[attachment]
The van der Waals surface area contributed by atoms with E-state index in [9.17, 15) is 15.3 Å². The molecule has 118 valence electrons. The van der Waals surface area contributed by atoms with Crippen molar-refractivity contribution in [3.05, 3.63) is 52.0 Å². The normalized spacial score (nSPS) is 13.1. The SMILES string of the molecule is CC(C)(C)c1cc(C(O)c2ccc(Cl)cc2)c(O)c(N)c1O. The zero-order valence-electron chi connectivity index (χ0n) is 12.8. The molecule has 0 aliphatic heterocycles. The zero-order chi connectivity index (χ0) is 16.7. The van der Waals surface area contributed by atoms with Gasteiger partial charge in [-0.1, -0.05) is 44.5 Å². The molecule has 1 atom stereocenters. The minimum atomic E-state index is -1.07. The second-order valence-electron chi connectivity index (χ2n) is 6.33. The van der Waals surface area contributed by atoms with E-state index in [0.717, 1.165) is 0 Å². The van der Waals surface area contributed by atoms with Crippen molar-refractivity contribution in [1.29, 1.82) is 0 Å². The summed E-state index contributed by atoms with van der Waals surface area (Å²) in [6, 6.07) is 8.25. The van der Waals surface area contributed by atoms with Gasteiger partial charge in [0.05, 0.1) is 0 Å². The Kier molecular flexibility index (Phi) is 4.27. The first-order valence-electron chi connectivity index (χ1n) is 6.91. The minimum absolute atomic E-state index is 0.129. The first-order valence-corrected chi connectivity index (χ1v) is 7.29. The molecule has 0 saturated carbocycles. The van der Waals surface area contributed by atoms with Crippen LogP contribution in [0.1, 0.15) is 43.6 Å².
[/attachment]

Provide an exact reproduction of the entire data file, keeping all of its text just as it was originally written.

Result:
The van der Waals surface area contributed by atoms with E-state index in [9.17, 15) is 15.3 Å². The molecule has 118 valence electrons. The van der Waals surface area contributed by atoms with Crippen molar-refractivity contribution in [3.05, 3.63) is 52.0 Å². The normalized spacial score (nSPS) is 13.1. The SMILES string of the molecule is CC(C)(C)c1cc(C(O)c2ccc(Cl)cc2)c(O)c(N)c1O. The zero-order valence-electron chi connectivity index (χ0n) is 12.8. The molecule has 0 aliphatic heterocycles. The zero-order chi connectivity index (χ0) is 16.7. The van der Waals surface area contributed by atoms with Gasteiger partial charge in [-0.1, -0.05) is 44.5 Å². The molecule has 1 atom stereocenters. The minimum atomic E-state index is -1.07. The second-order valence-electron chi connectivity index (χ2n) is 6.33. The van der Waals surface area contributed by atoms with E-state index in [0.717, 1.165) is 0 Å². The van der Waals surface area contributed by atoms with Crippen molar-refractivity contribution in [1.29, 1.82) is 0 Å². The summed E-state index contributed by atoms with van der Waals surface area (Å²) in [6, 6.07) is 8.25. The van der Waals surface area contributed by atoms with Gasteiger partial charge in [0.05, 0.1) is 0 Å². The Kier molecular flexibility index (Phi) is 4.27. The first-order valence-electron chi connectivity index (χ1n) is 6.91. The minimum absolute atomic E-state index is 0.129. The first-order valence-corrected chi connectivity index (χ1v) is 7.29. The molecule has 0 saturated carbocycles. The van der Waals surface area contributed by atoms with Crippen LogP contribution in [0.1, 0.15) is 43.6 Å².